Advertisement
JIS News

Minister of Education and Youth, Maxine Henry-Wilson, yesterday (June 4) urged graduates of the Gaynstead High School to prepare themselves for a new kind of world, which was fraught with opportunities, but also challenges and threats.
At the annual school-leaving exercise held at the Swallowfield Chapel in Kingston, Mrs. Henry-Wilson told the graduates that they lived at a time, where they had unlimited access to the best that the world had to offer, through the portals of the World Wide Web.
“You can stay right here in Jamaica and access almost any educational opportunity anywhere in the world because of distance education, coming from some of the best universities in the world. You can access them from your computer. You can access any kind of financial arrangement, you can become a stock broker…you can stay right here and access the best of opportunities,” she pointed out.
She noted however, that with open access to opportunities, they faced the challenge of global competition from other students, even in Jamaica, who were vying for the same university spaces and career opportunities.
In addition, she pointed to the threat of terrorism, as evidenced by 9/11 and recent incidents in the United Kingdom. The Education Minister also mentioned the invasion of foreign influences, which was posing a cultural threat to Jamaican youth as it “impacts on how we behave, how we treat with each other, how we interact, how we resolve conflict, what we see as right and wrong.”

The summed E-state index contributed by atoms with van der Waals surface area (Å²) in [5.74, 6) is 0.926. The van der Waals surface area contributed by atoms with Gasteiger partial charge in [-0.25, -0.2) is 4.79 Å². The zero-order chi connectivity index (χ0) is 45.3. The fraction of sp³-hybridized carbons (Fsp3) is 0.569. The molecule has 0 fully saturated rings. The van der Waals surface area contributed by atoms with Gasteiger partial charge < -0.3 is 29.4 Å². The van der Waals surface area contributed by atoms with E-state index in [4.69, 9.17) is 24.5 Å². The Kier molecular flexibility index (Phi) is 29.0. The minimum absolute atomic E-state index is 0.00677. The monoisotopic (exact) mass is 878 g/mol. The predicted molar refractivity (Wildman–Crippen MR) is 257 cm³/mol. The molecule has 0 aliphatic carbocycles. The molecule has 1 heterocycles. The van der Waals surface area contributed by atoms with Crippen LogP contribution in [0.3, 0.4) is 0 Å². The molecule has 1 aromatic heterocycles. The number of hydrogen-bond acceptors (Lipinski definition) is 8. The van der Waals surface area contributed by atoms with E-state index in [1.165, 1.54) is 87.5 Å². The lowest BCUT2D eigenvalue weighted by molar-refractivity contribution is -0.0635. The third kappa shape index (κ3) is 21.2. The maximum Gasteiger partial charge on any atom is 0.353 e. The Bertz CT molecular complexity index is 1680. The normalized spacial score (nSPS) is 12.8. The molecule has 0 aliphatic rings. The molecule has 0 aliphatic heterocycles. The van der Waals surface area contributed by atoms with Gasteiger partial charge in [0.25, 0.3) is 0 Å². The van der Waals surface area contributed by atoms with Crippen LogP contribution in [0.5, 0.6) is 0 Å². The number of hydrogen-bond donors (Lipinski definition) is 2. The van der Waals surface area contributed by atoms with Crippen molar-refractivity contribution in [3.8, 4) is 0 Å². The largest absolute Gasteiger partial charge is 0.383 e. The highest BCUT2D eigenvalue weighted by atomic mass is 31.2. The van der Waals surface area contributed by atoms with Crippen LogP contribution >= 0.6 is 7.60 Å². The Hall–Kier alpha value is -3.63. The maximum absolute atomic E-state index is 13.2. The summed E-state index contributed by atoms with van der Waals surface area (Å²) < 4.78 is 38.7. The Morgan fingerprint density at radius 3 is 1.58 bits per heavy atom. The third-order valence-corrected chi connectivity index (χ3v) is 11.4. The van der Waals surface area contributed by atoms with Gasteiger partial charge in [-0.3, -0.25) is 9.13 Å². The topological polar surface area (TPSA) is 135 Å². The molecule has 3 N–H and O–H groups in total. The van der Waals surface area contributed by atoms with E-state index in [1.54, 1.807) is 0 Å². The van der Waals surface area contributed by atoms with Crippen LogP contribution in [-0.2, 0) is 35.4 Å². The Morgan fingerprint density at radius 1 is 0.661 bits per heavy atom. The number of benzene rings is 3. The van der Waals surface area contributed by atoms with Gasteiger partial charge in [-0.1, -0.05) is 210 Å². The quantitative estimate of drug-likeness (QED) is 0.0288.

“So you have the opportunity, you have the challenge and you have the threat. You have to prepare yourself for a new kind of world,” she stated.
She reminded the graduates that Gaynstead has given them not only a solid academic education, but “a firm foundation,” from which they can build.
“You have had the benefit which is not only solid academically, but which is also solid morally and in terms of values,” which she pointed out, were essential for the new workplace. She noted that prospective employers were now more concerned with what she called “the report of life” which has to do with good communication skills, ability to work with a team, interpersonal relationships, and problem solving skills.
The Education Minister challenged the 77 graduates to take advantage of the good times, but learn the lessons from the bad times. “That is what is going to be able to allow you to stand tall and to navigate those uncharted waters. You have everything in front of you. Let this be your spring of hope as you leave the walls of Gaynstead and go into the wider world,” she urged.